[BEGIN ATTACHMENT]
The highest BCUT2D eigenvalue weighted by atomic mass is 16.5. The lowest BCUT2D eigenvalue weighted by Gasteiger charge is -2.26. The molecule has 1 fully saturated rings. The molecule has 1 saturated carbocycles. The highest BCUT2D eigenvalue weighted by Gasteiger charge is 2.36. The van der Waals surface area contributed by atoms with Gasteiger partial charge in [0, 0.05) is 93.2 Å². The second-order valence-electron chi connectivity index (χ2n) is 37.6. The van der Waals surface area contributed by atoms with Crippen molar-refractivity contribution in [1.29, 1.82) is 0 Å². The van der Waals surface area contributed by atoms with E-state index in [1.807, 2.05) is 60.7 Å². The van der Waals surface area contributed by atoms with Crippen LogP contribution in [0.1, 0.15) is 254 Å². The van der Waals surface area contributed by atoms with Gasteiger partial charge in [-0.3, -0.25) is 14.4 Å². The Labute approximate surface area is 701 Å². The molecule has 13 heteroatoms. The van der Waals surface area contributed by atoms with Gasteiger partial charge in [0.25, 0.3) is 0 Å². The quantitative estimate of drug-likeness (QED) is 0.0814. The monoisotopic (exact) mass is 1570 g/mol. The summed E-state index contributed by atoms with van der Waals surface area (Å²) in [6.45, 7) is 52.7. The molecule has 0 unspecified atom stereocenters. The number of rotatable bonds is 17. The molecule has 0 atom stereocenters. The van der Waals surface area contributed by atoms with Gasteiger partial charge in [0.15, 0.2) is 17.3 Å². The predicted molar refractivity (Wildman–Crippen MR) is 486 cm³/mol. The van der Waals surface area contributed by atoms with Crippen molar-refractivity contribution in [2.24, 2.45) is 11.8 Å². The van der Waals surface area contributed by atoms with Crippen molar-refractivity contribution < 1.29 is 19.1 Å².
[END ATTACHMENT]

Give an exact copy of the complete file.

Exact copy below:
The highest BCUT2D eigenvalue weighted by atomic mass is 16.5. The lowest BCUT2D eigenvalue weighted by Gasteiger charge is -2.26. The molecule has 1 fully saturated rings. The molecule has 1 saturated carbocycles. The highest BCUT2D eigenvalue weighted by Gasteiger charge is 2.36. The van der Waals surface area contributed by atoms with Gasteiger partial charge in [0, 0.05) is 93.2 Å². The second-order valence-electron chi connectivity index (χ2n) is 37.6. The van der Waals surface area contributed by atoms with Crippen molar-refractivity contribution in [1.29, 1.82) is 0 Å². The van der Waals surface area contributed by atoms with E-state index in [1.807, 2.05) is 60.7 Å². The van der Waals surface area contributed by atoms with Crippen LogP contribution in [0.1, 0.15) is 254 Å². The van der Waals surface area contributed by atoms with Gasteiger partial charge in [-0.3, -0.25) is 14.4 Å². The Labute approximate surface area is 701 Å². The molecule has 13 heteroatoms. The van der Waals surface area contributed by atoms with Gasteiger partial charge in [0.25, 0.3) is 0 Å². The quantitative estimate of drug-likeness (QED) is 0.0814. The monoisotopic (exact) mass is 1570 g/mol. The summed E-state index contributed by atoms with van der Waals surface area (Å²) in [6.45, 7) is 52.7. The molecule has 0 unspecified atom stereocenters. The number of rotatable bonds is 17. The molecule has 0 atom stereocenters. The van der Waals surface area contributed by atoms with Gasteiger partial charge in [0.15, 0.2) is 17.3 Å². The predicted molar refractivity (Wildman–Crippen MR) is 486 cm³/mol. The van der Waals surface area contributed by atoms with Crippen molar-refractivity contribution in [2.24, 2.45) is 11.8 Å². The van der Waals surface area contributed by atoms with Crippen molar-refractivity contribution < 1.29 is 19.1 Å².